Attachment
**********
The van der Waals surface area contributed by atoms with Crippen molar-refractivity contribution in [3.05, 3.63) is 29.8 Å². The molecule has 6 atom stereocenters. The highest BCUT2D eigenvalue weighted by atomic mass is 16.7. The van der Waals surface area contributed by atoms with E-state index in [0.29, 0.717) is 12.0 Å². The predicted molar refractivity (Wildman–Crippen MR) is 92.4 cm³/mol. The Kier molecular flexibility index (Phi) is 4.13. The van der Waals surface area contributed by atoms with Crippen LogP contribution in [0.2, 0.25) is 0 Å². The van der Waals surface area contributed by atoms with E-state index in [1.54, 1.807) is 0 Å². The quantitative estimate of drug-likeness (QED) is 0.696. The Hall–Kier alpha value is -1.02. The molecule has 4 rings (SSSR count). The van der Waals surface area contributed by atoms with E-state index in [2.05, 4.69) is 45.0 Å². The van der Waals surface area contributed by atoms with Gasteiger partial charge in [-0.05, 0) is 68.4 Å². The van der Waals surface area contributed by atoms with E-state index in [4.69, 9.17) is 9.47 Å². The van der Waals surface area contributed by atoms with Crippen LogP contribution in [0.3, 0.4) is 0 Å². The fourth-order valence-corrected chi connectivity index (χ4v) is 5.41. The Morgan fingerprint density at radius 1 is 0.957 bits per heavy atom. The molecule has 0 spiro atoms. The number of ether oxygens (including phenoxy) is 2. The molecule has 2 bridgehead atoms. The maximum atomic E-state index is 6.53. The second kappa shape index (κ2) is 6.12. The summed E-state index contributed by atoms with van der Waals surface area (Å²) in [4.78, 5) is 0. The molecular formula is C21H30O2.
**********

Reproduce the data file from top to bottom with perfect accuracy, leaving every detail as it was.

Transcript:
The van der Waals surface area contributed by atoms with Crippen molar-refractivity contribution in [3.05, 3.63) is 29.8 Å². The molecule has 6 atom stereocenters. The highest BCUT2D eigenvalue weighted by atomic mass is 16.7. The van der Waals surface area contributed by atoms with E-state index in [0.29, 0.717) is 12.0 Å². The predicted molar refractivity (Wildman–Crippen MR) is 92.4 cm³/mol. The Kier molecular flexibility index (Phi) is 4.13. The van der Waals surface area contributed by atoms with Crippen LogP contribution in [0.2, 0.25) is 0 Å². The van der Waals surface area contributed by atoms with E-state index in [1.54, 1.807) is 0 Å². The quantitative estimate of drug-likeness (QED) is 0.696. The Hall–Kier alpha value is -1.02. The molecule has 4 rings (SSSR count). The van der Waals surface area contributed by atoms with E-state index in [2.05, 4.69) is 45.0 Å². The van der Waals surface area contributed by atoms with Gasteiger partial charge in [-0.05, 0) is 68.4 Å². The van der Waals surface area contributed by atoms with E-state index in [4.69, 9.17) is 9.47 Å². The van der Waals surface area contributed by atoms with Crippen LogP contribution in [0.3, 0.4) is 0 Å². The fourth-order valence-corrected chi connectivity index (χ4v) is 5.41. The Morgan fingerprint density at radius 1 is 0.957 bits per heavy atom. The molecule has 0 spiro atoms. The number of ether oxygens (including phenoxy) is 2. The molecule has 2 bridgehead atoms. The maximum atomic E-state index is 6.53. The second kappa shape index (κ2) is 6.12. The summed E-state index contributed by atoms with van der Waals surface area (Å²) in [4.78, 5) is 0. The molecular formula is C21H30O2.